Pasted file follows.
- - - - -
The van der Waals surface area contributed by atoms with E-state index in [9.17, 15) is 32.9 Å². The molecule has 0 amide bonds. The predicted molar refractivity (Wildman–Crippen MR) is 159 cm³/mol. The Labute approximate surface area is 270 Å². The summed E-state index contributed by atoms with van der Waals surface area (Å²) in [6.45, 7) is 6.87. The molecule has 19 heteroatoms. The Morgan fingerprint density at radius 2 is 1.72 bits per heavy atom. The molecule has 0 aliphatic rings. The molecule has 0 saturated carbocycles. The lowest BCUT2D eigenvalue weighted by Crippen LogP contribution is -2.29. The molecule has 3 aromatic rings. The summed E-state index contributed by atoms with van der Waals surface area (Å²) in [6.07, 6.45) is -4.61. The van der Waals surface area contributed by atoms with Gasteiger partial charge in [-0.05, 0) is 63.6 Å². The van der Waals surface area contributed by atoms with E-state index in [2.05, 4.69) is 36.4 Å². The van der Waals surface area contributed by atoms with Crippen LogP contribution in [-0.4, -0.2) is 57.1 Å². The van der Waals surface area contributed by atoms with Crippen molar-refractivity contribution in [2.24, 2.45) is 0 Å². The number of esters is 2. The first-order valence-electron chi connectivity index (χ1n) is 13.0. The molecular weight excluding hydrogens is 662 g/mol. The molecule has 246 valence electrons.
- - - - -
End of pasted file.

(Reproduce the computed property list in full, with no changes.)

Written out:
The van der Waals surface area contributed by atoms with E-state index in [9.17, 15) is 32.9 Å². The molecule has 0 amide bonds. The predicted molar refractivity (Wildman–Crippen MR) is 159 cm³/mol. The Labute approximate surface area is 270 Å². The summed E-state index contributed by atoms with van der Waals surface area (Å²) in [6.45, 7) is 6.87. The molecule has 19 heteroatoms. The Morgan fingerprint density at radius 2 is 1.72 bits per heavy atom. The molecule has 0 aliphatic rings. The molecule has 0 saturated carbocycles. The lowest BCUT2D eigenvalue weighted by Crippen LogP contribution is -2.29. The molecule has 3 aromatic rings. The summed E-state index contributed by atoms with van der Waals surface area (Å²) in [6.07, 6.45) is -4.61. The van der Waals surface area contributed by atoms with Gasteiger partial charge in [-0.05, 0) is 63.6 Å². The van der Waals surface area contributed by atoms with E-state index in [2.05, 4.69) is 36.4 Å². The van der Waals surface area contributed by atoms with Crippen LogP contribution in [-0.4, -0.2) is 57.1 Å². The van der Waals surface area contributed by atoms with Crippen molar-refractivity contribution in [2.24, 2.45) is 0 Å². The number of esters is 2. The first-order valence-electron chi connectivity index (χ1n) is 13.0. The molecular weight excluding hydrogens is 662 g/mol. The molecule has 246 valence electrons.